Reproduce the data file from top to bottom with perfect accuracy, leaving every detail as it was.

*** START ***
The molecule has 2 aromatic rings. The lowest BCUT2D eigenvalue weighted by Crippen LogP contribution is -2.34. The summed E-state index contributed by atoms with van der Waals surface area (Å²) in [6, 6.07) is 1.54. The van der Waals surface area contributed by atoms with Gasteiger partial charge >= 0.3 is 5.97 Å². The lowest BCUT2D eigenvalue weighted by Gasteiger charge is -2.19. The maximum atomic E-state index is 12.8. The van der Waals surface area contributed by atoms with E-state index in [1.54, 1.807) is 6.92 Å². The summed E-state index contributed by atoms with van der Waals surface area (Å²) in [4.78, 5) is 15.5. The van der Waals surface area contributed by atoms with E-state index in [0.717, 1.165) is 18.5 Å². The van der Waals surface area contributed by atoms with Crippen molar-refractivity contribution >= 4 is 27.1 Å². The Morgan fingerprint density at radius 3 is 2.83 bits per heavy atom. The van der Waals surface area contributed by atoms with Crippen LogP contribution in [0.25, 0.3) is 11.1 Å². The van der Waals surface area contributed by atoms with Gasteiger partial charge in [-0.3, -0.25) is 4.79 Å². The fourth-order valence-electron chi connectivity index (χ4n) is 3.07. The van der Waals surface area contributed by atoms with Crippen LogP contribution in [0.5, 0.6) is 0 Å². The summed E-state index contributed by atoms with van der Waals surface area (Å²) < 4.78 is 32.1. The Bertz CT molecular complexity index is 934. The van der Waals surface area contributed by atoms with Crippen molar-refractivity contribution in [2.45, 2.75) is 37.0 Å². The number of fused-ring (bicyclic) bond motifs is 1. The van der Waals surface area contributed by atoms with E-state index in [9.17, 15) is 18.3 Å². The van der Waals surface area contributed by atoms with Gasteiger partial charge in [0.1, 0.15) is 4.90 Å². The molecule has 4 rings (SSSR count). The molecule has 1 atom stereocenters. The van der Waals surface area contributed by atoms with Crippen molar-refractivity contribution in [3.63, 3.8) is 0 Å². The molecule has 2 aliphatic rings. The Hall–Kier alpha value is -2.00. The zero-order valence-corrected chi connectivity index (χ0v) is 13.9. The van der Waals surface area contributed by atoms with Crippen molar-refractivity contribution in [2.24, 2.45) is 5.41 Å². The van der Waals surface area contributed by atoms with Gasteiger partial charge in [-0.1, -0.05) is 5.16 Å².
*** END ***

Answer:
The molecule has 2 aromatic rings. The lowest BCUT2D eigenvalue weighted by Crippen LogP contribution is -2.34. The summed E-state index contributed by atoms with van der Waals surface area (Å²) in [6, 6.07) is 1.54. The van der Waals surface area contributed by atoms with Gasteiger partial charge >= 0.3 is 5.97 Å². The lowest BCUT2D eigenvalue weighted by Gasteiger charge is -2.19. The maximum atomic E-state index is 12.8. The van der Waals surface area contributed by atoms with E-state index in [1.54, 1.807) is 6.92 Å². The summed E-state index contributed by atoms with van der Waals surface area (Å²) in [4.78, 5) is 15.5. The van der Waals surface area contributed by atoms with E-state index in [0.717, 1.165) is 18.5 Å². The van der Waals surface area contributed by atoms with Crippen molar-refractivity contribution >= 4 is 27.1 Å². The Morgan fingerprint density at radius 3 is 2.83 bits per heavy atom. The van der Waals surface area contributed by atoms with Crippen LogP contribution in [0.25, 0.3) is 11.1 Å². The van der Waals surface area contributed by atoms with Gasteiger partial charge in [-0.3, -0.25) is 4.79 Å². The fourth-order valence-electron chi connectivity index (χ4n) is 3.07. The van der Waals surface area contributed by atoms with Crippen LogP contribution in [0.5, 0.6) is 0 Å². The summed E-state index contributed by atoms with van der Waals surface area (Å²) < 4.78 is 32.1. The Bertz CT molecular complexity index is 934. The van der Waals surface area contributed by atoms with Crippen molar-refractivity contribution in [2.45, 2.75) is 37.0 Å². The number of fused-ring (bicyclic) bond motifs is 1. The van der Waals surface area contributed by atoms with E-state index in [9.17, 15) is 18.3 Å². The van der Waals surface area contributed by atoms with Gasteiger partial charge in [0.1, 0.15) is 4.90 Å². The molecule has 4 rings (SSSR count). The molecule has 1 atom stereocenters. The van der Waals surface area contributed by atoms with Crippen molar-refractivity contribution in [3.63, 3.8) is 0 Å². The molecule has 2 aliphatic rings. The Hall–Kier alpha value is -2.00. The zero-order valence-corrected chi connectivity index (χ0v) is 13.9. The van der Waals surface area contributed by atoms with Crippen molar-refractivity contribution in [2.24, 2.45) is 5.41 Å². The van der Waals surface area contributed by atoms with Gasteiger partial charge in [-0.1, -0.05) is 5.16 Å².